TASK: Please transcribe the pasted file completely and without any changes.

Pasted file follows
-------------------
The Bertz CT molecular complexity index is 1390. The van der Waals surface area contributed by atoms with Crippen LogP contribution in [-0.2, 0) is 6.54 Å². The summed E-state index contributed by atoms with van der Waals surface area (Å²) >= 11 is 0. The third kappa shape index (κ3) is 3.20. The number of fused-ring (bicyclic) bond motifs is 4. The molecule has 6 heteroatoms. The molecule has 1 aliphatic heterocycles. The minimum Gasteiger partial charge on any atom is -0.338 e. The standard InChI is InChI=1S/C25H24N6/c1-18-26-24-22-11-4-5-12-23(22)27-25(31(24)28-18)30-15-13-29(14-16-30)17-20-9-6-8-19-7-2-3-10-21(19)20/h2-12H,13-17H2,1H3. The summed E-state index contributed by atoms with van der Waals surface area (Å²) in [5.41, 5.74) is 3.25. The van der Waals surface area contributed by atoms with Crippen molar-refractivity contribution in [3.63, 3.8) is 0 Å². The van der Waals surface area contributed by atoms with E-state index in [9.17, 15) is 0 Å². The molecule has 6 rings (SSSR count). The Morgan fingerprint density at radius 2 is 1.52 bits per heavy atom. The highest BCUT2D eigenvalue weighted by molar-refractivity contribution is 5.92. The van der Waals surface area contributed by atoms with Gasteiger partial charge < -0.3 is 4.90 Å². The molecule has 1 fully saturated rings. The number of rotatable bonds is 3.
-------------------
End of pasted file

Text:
The Bertz CT molecular complexity index is 1390. The van der Waals surface area contributed by atoms with Crippen LogP contribution in [-0.2, 0) is 6.54 Å². The summed E-state index contributed by atoms with van der Waals surface area (Å²) >= 11 is 0. The third kappa shape index (κ3) is 3.20. The number of fused-ring (bicyclic) bond motifs is 4. The molecule has 6 heteroatoms. The molecule has 1 aliphatic heterocycles. The minimum Gasteiger partial charge on any atom is -0.338 e. The standard InChI is InChI=1S/C25H24N6/c1-18-26-24-22-11-4-5-12-23(22)27-25(31(24)28-18)30-15-13-29(14-16-30)17-20-9-6-8-19-7-2-3-10-21(19)20/h2-12H,13-17H2,1H3. The summed E-state index contributed by atoms with van der Waals surface area (Å²) in [5.41, 5.74) is 3.25. The van der Waals surface area contributed by atoms with Crippen molar-refractivity contribution in [3.63, 3.8) is 0 Å². The van der Waals surface area contributed by atoms with E-state index in [9.17, 15) is 0 Å². The molecule has 6 rings (SSSR count). The Morgan fingerprint density at radius 2 is 1.52 bits per heavy atom. The highest BCUT2D eigenvalue weighted by molar-refractivity contribution is 5.92. The van der Waals surface area contributed by atoms with Gasteiger partial charge < -0.3 is 4.90 Å². The molecule has 1 fully saturated rings. The number of rotatable bonds is 3.